Contact a rep

5G vs. Wi-Fi 6:
how do they
compare?

Author: Shane Schick

The future of internet connectivity may look like a debate over using 5G vs. Wi-Fi 6, but the reality is more promising than that.

With higher speeds, lower latency and other benefits, 5G has been garnering significant attention from businesses and the media alike. The rise of this kind of new-generation technology can sometimes sound the death knell for whatever came before. Not this time, though.

While 5G presents significant opportunities for organizations of every kind, the next evolution in Wi-Fi offers updates of its own that will also enhance connectivity. That's why it's important to understand the use cases for each and how, in many circumstances, they will complement, rather than conflict with, each other.

What is Wi-Fi 6?

5G has become an increasingly familiar term, but what is Wi-Fi 6? Certified by an industry standards organization and introduced in 2019, Wi-Fi 6 (otherwise known as 802.11ax) promises increased reliability and performance. This includes an improved version of Multi-user multiple-input and multiple-output (MIMO), a technology that allows multiple devices to transmit and receive signals from a Wi-Fi access point.

Like 5G, Wi-Fi 6 offers stronger signal performance by taking advantage of a technology called beamforming, as well as better throughput and the potential to roam more easily from one hotspot to another.

Here's a walkthrough of the scenarios where you might use one or the other—and where they'll both come in handy.

At home or in the office

The higher density of connected devices, along with its improved speed and latency, mean Wi-Fi 6 might continue to be a primary way we access the internet for everyday personal and professional use.

If you're taking your laptop to a meeting in a boardroom or simply browsing on a tablet from the comfort of your couch, you may connect via a Wi-Fi 6 network for some time to come.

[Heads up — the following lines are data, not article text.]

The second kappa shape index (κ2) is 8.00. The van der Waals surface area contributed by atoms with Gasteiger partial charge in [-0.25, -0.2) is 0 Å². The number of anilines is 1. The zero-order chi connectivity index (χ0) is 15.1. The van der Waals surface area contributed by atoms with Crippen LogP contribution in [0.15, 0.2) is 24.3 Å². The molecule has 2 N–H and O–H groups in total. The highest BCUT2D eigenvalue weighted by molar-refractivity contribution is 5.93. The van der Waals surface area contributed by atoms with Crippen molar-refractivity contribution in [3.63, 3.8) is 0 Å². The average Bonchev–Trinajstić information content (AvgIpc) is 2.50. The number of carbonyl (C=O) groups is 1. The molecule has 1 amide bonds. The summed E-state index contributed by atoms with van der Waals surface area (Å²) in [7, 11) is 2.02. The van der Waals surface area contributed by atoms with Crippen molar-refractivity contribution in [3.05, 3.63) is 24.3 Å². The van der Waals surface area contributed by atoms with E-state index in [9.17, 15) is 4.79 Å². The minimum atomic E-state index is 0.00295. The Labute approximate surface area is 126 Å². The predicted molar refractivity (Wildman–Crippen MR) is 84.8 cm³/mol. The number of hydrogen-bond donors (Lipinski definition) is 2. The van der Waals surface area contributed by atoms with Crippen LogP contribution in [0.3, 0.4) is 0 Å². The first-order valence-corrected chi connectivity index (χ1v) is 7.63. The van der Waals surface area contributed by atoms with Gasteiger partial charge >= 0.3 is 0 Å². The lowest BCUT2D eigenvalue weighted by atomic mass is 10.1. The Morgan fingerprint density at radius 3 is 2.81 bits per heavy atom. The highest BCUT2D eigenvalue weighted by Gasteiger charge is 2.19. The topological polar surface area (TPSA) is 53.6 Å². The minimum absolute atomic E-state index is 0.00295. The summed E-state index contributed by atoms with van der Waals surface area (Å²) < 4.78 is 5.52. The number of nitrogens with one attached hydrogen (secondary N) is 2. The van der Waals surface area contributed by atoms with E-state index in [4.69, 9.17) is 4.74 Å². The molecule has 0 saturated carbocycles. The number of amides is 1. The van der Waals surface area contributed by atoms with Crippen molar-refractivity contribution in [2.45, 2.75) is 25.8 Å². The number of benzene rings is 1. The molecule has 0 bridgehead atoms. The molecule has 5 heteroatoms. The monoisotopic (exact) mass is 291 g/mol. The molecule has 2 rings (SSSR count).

On the road or outdoors

As more urban areas evolve into smart cities, 5G will be a critical component based on its extraordinary leap forward in terms of upload and download speeds.

Connected cars that need to exchange data via sensors on traffic lights and the road, for instance, will benefit from 5G, capitalizing on its low latency and broadband backhaul capabilities.

At the game or conference

Looking forward to being able to return to a sports arena someday? The experience will be even better than before, thanks to the ability of Wi-Fi 6 to let access points serve a large number of users.  5G will then take this capability to the next level with high resolution media streaming as well as advanced player analytics and interactive fan-based experiences.

The same will be true for indoor enterprise scenarios, such as a business event that's held in a convention center or hotel venue. This is where you might see more adoption of 5G vs. Wi-Fi 6, at least for now.

In a store location or branch office

Companies need to ensure strong security and consistent performance to offer the best customer experiences. 5G will deliver on that with a unified authentication framework, as well as the ability to offload traffic to avoid data congestion.

For companies that want to connect their headquarters to team members across multiple retail locations or branch offices, for example, 5G will become a mainstay.

Where 5G and Wi-Fi 6 will coexist

Digital transformation may look different from one industry to the next, but it's safe to say some of the biggest innovations will come from the growth of the Internet of Things (IoT) and mobile edge computing (MEC).

As everyday objects become internet-enabled, people will constantly be on the move and using mobile applications. A person might use Wi-Fi 6 as they start work at their desk in the morning, for instance, and use 5G when they move outdoors for field service work.

Industry standards organizations such as the 3rd Generation Partnership Project (3GPP) are working to expand 5G access to fixed and non-terrestrial environments, which could pave the way for application convergence. In the meantime, businesses should talk to partners they can trust to understand their needs today—and make use of both 5G and Wi-Fi 6.

Learn more about how Verizon can help you get 5G-ready now.